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Title: Investigations into the neurophysiological basis of respiratory perception in humans using transient inspiratory occlusions
Author: Patel, Nimisha Bhanuprasad
ISNI:       0000 0001 3476 0188
Awarding Body: Keele University
Current Institution: Keele University
Date of Award: 2008
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In humans breathing is an essential behaviour for life. It is recognized that humans and animals can perceive or sense their breathing, although the actual cortical and sub cortical structures by which this occurs remains unknown. The processing of sensations presumably arise from afferent information originating from mechanoreceptors within the muscles of the upper and lower airways, lungs and chest wall. This information is integrated by the central nervous system, which leads to a perception of respiratory sensations at th~ cortex, although the specific contnbutions of these sources remain unknown. In addition, distressing respiratory sensations such as breathlessness (dyspnoea) . and hyperinflation occur in individuals exhibiting pulmonary disease, such as asthma and chronic obstructive pulmonary disease (COPD). In response to these sensations, individuals can also voluntarily or behaviourally adjust their breathing. Hence, the aim of this thesis was to investigate: (i) the modulation of respiratory related sensory activity measured from the cortex in humans, using electroencephalography in response to applications of transient inspiratory occlusions (TIas) during hyperinflation, voluntary breathing and in tracheostomy patients' who lack an upper airway and (ii) the cortical and subcortical structures mediating the response to the TIO by using functional magnetic resonance imaging (fMRI). The results of these studies show that (i) voluntary breathing modulates respiratory perception, whereas perception is unaffected in tracheostomy patients and in hyperinflated states in response to TIas; and (ii) TIas can also generate cortical and sub cortical activity specifically activating sensory - motor structures including the, primary motor cortex, primary somatosensory cortex, supplementary motor area, inferior parietal areas, thalamus and cerebellum. In conclusion, respiratory perception (i) is altered by voluntary breathing; (ii) is unaffected .in hyperinflated and tracheostomized states; and (iii) can be investigated . using fMRl through the application of TIOs.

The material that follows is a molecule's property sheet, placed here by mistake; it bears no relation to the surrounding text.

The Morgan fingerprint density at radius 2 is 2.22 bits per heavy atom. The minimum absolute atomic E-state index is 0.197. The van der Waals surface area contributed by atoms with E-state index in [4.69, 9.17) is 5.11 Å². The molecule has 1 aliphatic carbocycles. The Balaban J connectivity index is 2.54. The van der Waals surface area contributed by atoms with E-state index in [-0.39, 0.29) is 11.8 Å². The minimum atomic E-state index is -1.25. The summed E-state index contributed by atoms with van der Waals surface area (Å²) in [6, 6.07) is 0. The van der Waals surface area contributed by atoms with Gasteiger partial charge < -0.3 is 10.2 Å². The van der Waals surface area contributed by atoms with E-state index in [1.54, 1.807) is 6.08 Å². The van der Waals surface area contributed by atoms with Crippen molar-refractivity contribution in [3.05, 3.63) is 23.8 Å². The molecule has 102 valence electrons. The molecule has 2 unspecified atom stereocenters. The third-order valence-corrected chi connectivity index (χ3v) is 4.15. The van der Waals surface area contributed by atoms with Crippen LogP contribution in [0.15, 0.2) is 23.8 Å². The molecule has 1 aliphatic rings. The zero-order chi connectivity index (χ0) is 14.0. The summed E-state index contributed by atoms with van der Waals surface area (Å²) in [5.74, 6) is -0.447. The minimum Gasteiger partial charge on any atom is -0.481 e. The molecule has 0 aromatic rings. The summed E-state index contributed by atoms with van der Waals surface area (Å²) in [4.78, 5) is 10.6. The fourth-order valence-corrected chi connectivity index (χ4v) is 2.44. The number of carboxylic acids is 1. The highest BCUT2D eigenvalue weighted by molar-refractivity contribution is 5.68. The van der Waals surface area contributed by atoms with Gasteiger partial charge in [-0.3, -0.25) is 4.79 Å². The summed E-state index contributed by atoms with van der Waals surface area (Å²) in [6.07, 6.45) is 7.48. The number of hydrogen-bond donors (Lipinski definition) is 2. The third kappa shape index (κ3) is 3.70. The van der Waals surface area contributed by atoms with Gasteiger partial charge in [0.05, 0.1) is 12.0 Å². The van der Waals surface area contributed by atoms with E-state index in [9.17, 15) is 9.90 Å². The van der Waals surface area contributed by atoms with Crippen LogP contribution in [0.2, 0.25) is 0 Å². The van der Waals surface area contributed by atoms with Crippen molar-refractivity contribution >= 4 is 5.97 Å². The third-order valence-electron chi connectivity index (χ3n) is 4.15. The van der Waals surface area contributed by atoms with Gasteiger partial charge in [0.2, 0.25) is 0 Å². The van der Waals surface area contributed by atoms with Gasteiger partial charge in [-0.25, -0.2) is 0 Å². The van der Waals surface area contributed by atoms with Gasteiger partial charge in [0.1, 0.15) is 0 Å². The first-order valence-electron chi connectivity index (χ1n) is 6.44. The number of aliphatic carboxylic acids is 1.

Supervisor: Not available Sponsor: Not available
Qualification Name: Keele University, 2008 Qualification Level: Doctoral
EThOS ID:  DOI: Not available